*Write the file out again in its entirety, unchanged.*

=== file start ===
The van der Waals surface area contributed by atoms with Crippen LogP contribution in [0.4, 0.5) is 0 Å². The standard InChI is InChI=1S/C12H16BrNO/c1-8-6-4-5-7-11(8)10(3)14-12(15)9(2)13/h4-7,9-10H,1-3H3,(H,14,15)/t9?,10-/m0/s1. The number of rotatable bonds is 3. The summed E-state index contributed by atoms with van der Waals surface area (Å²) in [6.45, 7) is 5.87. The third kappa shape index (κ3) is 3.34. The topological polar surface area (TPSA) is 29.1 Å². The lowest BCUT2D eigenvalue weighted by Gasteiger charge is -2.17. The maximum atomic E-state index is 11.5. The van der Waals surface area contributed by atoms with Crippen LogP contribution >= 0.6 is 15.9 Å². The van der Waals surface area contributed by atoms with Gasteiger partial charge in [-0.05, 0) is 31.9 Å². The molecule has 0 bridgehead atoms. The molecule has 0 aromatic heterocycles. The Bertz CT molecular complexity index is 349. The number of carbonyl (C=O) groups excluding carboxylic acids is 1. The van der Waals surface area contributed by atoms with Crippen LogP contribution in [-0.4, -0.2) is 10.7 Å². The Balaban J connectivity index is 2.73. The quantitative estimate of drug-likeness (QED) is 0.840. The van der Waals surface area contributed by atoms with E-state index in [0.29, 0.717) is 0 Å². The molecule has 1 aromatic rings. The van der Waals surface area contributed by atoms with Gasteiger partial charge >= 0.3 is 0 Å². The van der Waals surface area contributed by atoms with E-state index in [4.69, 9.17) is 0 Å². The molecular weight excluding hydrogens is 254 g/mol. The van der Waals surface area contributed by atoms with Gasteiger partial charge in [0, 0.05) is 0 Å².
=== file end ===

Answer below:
The van der Waals surface area contributed by atoms with Crippen LogP contribution in [0.4, 0.5) is 0 Å². The standard InChI is InChI=1S/C12H16BrNO/c1-8-6-4-5-7-11(8)10(3)14-12(15)9(2)13/h4-7,9-10H,1-3H3,(H,14,15)/t9?,10-/m0/s1. The number of rotatable bonds is 3. The summed E-state index contributed by atoms with van der Waals surface area (Å²) in [6.45, 7) is 5.87. The third kappa shape index (κ3) is 3.34. The topological polar surface area (TPSA) is 29.1 Å². The lowest BCUT2D eigenvalue weighted by Gasteiger charge is -2.17. The maximum atomic E-state index is 11.5. The van der Waals surface area contributed by atoms with Crippen LogP contribution >= 0.6 is 15.9 Å². The van der Waals surface area contributed by atoms with Gasteiger partial charge in [-0.05, 0) is 31.9 Å². The molecule has 0 bridgehead atoms. The molecule has 0 aromatic heterocycles. The Bertz CT molecular complexity index is 349. The number of carbonyl (C=O) groups excluding carboxylic acids is 1. The van der Waals surface area contributed by atoms with Crippen LogP contribution in [-0.4, -0.2) is 10.7 Å². The Balaban J connectivity index is 2.73. The quantitative estimate of drug-likeness (QED) is 0.840. The van der Waals surface area contributed by atoms with E-state index in [0.29, 0.717) is 0 Å². The molecule has 1 aromatic rings. The van der Waals surface area contributed by atoms with Gasteiger partial charge >= 0.3 is 0 Å². The van der Waals surface area contributed by atoms with E-state index in [4.69, 9.17) is 0 Å². The molecular weight excluding hydrogens is 254 g/mol. The van der Waals surface area contributed by atoms with Gasteiger partial charge in [0, 0.05) is 0 Å².